For years, the UK has managed its digital skills gap by attracting foreign talent to work in skilled jobs, and by promoting the development of tech skills among young people. While this has worked to an extent, the skills gap has continued to grow. According to a new report by Accenture, the UK may miss out on as much as £141.5 billion in GDP growth over the next 10 years. This trend is mirrored in other G20 countries, with many facing even greater potential economic repercussions. Unlike these, however, the UK faces the additional threat of Brexit.
With record numbers of skilled foreign workers leaving the country, competition for talent among businesses is likely to become increasingly fierce. In the past, this would be moderated almost immediately by an influx of skilled EU workers, who could easily and quickly respond to attractive wage incentives. Going forward, however, this is likely to become much more difficult, slowing the growth of businesses dependent on these skills, and even giving them incentive to move.
Traditional education is too slow to be effective
The UK has some of the best universities in the world, and practically all young UK citizens develop digital skills to some extent. Unfortunately, however, many of these simply aren’t sufficient to serve the needs of UK tech businesses. The problem is, in large part, that technology, and the needs of the businesses that depend on it, is advancing more rapidly than the labour market or the education system. According to the World Economic Forum, approximately 65 percent of today’s children will grow up to work in jobs that haven’t even been invented yet.
In light of this, it’s clear that simply updating school and university curricula is not an effective solution. Rather, even workers with very solid digital skills should expect to update or acquire entirely new skill sets multiple times throughout their careers. While younger workers are increasingly comfortable with this new reality, older, pre-digital generations are not likely to adapt to fill these roles.
How businesses are dealing with the problem
Businesses, responding to market pressures, have come up with their own solutions to the talent shortage. Increasingly, tech companies are turning to the Internet to hire remote employees or contractors in the EU or US to fill problematic roles. While this is an elegant solution for businesses, it’s not ideal for the UK as a country. Unlike talent that is brought into the country, these workers don’t pay taxes to the UK. Worse, businesses who increasingly find themselves looking elsewhere for their workers may eventually choose to move their headquarters entirely.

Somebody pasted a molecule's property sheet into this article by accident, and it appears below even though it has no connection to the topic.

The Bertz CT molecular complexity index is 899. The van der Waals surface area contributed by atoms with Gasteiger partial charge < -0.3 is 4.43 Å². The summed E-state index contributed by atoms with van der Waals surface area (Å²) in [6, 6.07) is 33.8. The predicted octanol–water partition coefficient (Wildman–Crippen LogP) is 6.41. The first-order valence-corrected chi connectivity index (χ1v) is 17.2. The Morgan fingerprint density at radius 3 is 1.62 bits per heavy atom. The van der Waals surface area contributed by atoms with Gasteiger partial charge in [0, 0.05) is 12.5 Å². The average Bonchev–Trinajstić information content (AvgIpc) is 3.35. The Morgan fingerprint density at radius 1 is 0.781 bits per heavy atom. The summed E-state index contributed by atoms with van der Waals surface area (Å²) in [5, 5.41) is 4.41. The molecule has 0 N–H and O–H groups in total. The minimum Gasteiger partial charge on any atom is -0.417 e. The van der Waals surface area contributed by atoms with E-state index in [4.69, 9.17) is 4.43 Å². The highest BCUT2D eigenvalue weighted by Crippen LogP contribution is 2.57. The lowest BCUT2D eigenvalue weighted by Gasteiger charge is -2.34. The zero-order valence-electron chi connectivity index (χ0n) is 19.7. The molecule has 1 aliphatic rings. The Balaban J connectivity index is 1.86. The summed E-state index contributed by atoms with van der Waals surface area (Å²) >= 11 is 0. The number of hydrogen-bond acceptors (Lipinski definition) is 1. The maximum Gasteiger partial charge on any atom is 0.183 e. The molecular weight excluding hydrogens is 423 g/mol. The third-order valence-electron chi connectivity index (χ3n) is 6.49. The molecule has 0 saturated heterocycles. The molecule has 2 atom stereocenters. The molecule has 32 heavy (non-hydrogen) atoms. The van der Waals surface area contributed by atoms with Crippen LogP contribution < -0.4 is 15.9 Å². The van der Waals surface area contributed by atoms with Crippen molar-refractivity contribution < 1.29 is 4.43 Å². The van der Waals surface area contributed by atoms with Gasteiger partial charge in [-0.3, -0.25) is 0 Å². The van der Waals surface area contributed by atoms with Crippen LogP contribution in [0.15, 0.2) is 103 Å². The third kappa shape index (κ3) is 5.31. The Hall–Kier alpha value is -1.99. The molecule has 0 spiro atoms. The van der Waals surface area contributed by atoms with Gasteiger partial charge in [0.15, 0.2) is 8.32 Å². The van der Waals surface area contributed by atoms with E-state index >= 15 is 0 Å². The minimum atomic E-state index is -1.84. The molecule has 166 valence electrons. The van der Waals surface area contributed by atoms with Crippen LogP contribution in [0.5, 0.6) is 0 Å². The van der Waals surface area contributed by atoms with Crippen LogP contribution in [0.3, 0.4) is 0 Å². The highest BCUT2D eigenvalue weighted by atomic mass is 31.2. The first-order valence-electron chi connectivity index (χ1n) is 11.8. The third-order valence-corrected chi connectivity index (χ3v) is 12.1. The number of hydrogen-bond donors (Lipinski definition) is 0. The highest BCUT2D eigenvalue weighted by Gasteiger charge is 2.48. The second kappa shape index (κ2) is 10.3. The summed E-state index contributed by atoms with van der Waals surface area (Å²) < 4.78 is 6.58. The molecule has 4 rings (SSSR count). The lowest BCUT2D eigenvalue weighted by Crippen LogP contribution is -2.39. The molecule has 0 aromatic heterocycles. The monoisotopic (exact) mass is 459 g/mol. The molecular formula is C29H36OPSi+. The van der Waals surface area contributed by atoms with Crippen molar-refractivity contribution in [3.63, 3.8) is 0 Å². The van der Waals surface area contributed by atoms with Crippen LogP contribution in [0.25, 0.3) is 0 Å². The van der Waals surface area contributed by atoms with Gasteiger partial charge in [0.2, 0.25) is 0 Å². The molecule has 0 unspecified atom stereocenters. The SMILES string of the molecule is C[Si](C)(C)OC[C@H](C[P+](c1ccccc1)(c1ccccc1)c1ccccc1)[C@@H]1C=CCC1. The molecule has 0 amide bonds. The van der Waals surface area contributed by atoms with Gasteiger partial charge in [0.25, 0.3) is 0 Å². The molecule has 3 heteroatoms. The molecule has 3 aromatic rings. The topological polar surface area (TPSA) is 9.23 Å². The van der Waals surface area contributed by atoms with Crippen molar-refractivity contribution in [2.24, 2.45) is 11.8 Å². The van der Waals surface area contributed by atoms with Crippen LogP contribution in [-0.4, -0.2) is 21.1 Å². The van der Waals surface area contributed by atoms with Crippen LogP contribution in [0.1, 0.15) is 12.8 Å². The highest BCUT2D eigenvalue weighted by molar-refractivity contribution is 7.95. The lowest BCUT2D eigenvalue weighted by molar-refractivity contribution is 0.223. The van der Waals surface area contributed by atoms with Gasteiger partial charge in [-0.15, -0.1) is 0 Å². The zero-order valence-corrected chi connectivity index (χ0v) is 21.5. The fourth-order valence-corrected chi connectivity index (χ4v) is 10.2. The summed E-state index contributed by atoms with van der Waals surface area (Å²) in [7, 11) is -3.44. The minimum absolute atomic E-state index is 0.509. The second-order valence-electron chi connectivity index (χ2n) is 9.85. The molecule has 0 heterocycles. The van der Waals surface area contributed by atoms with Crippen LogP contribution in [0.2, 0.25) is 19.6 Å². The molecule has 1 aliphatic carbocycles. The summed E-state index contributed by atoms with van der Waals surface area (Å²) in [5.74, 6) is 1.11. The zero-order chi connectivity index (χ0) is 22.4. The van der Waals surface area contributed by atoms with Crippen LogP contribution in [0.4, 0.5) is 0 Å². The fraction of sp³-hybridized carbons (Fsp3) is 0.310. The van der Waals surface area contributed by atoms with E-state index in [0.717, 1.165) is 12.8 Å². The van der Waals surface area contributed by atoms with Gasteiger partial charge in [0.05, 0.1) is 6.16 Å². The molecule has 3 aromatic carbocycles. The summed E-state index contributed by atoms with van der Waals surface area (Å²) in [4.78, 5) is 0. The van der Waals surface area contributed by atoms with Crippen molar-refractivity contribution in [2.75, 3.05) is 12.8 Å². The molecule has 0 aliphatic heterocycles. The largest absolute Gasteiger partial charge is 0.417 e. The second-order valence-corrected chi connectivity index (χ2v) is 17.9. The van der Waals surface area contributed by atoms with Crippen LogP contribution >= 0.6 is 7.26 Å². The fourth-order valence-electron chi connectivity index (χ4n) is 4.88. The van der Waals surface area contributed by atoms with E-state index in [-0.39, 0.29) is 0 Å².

In the long run, it’s unclear what impacts this could have on the country as a whole. Businesses, however, may breathe a little bit easier knowing that they’re not entirely out of options. Moreover, it’s likely that the UK government will take action to address the issue in such a way as to provide the necessary talent within the UK, in order to protect the country’s interests.
Preparing for a digital future
Going forward, business leaders need to educate themselves about the future of the labour market as it pertains to their needs, and take steps to prepare. As the demand for digital skills continues to grow, they’ll need to find new ways to access the talent they need in order to manage the accompanying rise in cost.
Hire self starters
Traditionally, the most important aspect of any job candidate has been their current qualifications and experience. Going forward, it will be increasingly important, however, to emphasise independent thinking, creativity, and self motivation. Because the education system won’t simply supply the talent businesses need, businesses need workers who will independently acquire the skills they need as they go
Promote constant learning
Even skilled employees can no longer expect to apply their current skill sets throughout their careers, because the businesses that employ them won’t be able to compete and grow if they don’t keep up with, and adapt to, the latest technological solutions in their industry. In order to keep up, businesses need to drive and shape the development of their employees through training programs and incentives.
Focus on retention
The larger the skills gap grows, the more difficult it will be to find new employees, and to hold on to existing talent. Competing businesses that can’t find available workers will increasingly attempt to attract talent from their competitors, or even partner businesses. To avoid losing critical employees, businesses will need to work harder than ever to develop company loyalty, and a healthy, attractive work environment.
Regardless of how the larger situation develops going forward, businesses will adapt and contribute to improving the issue through market pressures. It remains to be seen, however, what the resulting effects on UK businesses and the UK economy will be. For business owners, the impacts will depend very much on how well they are prepared to adapt to the changing environment.